On Sept. 12, 1960, Democratic presidential nominee John F. Kennedy delivered a speech to Protestant ministers in Houston that is regarded as a turning point not just in that year's election but in the decline of anti-Catholicism in the United States. "I believe," Kennedy said, "in an America where the separation of church and state is absolute -- where no Catholic prelate would tell the president (should he be Catholic) how to act, and no Protestant minister would tell his parishioners for whom to vote."
Last week, a prominent Roman Catholic prelate, also addressing a Protestant audience in Houston, said that Kennedy's speech was "sincere, compelling, articulate -- and wrong." Archbishop Charles J. Chaput of Denver, a leader of the church's conservative wing, complained that Kennedy had "profoundly undermined the place not just of Catholics but of all religious believers in America's public life. . . . Today, half a century later, we're paying for the damage." The archbishop chided contemporary Catholic politicians for following Kennedy's lead in living their faith "as if it were a private idiosyncrasy -- the kind that they'll never allow to become a public nuisance."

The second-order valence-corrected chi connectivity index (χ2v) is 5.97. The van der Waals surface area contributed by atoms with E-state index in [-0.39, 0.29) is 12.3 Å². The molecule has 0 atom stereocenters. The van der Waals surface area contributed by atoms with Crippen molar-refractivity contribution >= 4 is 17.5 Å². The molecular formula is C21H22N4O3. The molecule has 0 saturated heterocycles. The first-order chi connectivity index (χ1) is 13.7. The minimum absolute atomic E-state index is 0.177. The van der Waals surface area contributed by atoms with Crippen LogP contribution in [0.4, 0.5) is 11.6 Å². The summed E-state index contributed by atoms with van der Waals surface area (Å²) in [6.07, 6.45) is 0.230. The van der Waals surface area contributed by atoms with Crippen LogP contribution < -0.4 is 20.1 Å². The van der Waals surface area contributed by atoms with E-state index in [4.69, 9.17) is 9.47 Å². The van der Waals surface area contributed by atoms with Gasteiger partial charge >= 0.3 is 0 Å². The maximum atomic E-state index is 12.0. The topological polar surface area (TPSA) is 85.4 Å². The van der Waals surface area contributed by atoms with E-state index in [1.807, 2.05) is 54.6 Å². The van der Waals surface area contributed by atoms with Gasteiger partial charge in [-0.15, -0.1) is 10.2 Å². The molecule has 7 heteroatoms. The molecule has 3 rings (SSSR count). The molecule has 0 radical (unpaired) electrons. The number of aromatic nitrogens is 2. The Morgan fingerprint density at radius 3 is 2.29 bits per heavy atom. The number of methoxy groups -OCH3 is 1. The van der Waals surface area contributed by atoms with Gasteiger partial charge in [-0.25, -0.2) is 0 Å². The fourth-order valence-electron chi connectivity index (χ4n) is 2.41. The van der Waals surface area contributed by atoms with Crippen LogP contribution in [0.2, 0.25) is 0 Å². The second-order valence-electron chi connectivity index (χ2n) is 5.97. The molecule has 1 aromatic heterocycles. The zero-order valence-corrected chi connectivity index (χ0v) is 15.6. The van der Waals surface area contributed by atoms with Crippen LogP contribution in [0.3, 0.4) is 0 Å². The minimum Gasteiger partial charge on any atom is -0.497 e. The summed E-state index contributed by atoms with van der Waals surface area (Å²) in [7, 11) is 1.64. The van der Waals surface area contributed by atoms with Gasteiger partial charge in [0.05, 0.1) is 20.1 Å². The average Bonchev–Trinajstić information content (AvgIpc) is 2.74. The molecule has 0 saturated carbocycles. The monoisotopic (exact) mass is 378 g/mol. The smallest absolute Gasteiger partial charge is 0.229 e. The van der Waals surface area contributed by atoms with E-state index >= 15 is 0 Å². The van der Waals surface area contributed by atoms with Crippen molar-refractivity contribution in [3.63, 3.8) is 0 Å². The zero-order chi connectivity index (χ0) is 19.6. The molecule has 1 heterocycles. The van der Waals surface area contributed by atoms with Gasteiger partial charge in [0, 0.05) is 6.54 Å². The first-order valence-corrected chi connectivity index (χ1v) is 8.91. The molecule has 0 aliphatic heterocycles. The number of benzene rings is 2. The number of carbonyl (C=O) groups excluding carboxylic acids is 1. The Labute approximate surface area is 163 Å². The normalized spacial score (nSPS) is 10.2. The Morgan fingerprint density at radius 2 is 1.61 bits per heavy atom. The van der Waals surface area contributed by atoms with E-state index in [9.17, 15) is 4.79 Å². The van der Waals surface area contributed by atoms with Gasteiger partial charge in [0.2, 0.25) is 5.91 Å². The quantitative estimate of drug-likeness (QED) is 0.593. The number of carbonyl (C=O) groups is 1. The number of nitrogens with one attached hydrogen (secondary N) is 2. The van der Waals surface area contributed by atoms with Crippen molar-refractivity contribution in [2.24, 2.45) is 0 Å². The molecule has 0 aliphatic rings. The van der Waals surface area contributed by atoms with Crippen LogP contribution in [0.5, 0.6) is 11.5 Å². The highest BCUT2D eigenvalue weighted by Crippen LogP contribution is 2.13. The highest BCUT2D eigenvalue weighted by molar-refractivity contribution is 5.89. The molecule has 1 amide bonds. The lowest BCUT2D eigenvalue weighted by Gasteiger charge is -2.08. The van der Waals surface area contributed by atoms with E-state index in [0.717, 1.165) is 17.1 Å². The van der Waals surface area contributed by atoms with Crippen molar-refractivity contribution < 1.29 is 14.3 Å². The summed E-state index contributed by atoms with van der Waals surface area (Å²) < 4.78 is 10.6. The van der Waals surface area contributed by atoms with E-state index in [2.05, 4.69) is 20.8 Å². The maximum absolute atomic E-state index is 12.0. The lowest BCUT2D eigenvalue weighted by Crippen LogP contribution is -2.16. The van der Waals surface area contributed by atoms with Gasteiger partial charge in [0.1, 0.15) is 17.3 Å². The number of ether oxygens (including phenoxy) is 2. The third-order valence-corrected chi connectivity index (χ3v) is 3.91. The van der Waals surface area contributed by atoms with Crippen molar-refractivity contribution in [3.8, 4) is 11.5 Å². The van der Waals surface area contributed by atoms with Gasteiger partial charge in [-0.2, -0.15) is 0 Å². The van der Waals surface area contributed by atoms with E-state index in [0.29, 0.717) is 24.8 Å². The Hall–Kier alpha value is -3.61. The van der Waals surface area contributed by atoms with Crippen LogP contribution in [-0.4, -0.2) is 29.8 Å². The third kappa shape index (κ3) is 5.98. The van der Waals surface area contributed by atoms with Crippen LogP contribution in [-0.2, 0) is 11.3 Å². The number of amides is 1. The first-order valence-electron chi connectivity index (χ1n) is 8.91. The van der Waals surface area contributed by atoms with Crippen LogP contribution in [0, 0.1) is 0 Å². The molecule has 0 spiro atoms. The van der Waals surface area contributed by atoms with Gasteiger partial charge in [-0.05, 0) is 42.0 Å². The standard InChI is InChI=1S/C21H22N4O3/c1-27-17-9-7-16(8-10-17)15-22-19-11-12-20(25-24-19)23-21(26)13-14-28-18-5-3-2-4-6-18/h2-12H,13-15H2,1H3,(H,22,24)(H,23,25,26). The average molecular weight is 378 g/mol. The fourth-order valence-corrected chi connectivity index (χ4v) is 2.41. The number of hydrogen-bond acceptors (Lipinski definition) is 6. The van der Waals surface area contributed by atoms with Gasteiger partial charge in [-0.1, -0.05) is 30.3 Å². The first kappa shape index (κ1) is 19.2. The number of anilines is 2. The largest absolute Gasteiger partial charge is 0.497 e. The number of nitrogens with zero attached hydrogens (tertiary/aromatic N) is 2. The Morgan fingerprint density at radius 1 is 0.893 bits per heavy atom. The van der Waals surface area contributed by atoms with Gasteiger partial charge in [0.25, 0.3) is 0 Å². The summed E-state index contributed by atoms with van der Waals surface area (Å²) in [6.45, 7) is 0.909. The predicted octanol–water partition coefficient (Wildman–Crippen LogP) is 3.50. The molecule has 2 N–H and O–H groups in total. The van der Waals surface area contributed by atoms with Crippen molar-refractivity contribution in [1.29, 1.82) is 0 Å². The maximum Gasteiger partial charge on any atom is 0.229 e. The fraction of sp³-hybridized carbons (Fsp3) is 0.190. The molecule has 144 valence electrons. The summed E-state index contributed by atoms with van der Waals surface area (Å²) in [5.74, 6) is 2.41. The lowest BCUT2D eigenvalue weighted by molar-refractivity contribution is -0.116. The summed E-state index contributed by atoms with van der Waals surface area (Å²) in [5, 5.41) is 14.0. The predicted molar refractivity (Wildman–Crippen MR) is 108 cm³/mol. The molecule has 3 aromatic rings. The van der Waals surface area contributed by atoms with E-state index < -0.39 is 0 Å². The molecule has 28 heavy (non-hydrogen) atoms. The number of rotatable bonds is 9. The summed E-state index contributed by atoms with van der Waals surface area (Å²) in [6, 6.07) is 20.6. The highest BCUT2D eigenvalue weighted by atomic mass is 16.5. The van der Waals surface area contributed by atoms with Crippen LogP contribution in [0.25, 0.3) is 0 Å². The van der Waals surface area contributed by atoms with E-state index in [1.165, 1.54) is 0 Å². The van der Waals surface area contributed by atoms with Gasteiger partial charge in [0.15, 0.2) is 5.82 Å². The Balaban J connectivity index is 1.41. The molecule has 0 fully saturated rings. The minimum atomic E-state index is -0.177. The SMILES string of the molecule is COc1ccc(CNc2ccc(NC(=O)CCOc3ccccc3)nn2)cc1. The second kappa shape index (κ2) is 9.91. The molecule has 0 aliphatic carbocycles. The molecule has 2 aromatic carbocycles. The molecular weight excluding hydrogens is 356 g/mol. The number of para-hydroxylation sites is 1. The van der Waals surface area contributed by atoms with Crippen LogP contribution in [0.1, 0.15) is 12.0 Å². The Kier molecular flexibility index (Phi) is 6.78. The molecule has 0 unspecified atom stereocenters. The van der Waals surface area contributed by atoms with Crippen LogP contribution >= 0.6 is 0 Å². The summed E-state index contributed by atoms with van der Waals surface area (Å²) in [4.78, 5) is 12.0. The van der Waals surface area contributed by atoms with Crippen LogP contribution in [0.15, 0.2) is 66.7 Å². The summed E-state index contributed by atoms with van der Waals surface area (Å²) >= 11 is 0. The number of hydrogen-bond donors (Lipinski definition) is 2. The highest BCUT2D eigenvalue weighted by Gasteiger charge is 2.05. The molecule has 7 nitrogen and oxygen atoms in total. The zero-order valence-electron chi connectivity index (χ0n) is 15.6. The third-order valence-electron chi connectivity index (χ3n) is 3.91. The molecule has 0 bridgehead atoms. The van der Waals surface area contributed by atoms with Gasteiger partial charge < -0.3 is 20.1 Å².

Chaput isn't alone in faulting Kennedy for seeming to imply that a political leader's faith has no connection to his public life. But Kennedy's main intention was to assure Protestants suspicious of Catholicism that he would make decisions "in accordance with what my conscience tells me to be the national interest, and without regard to outside religious pressures or dictates."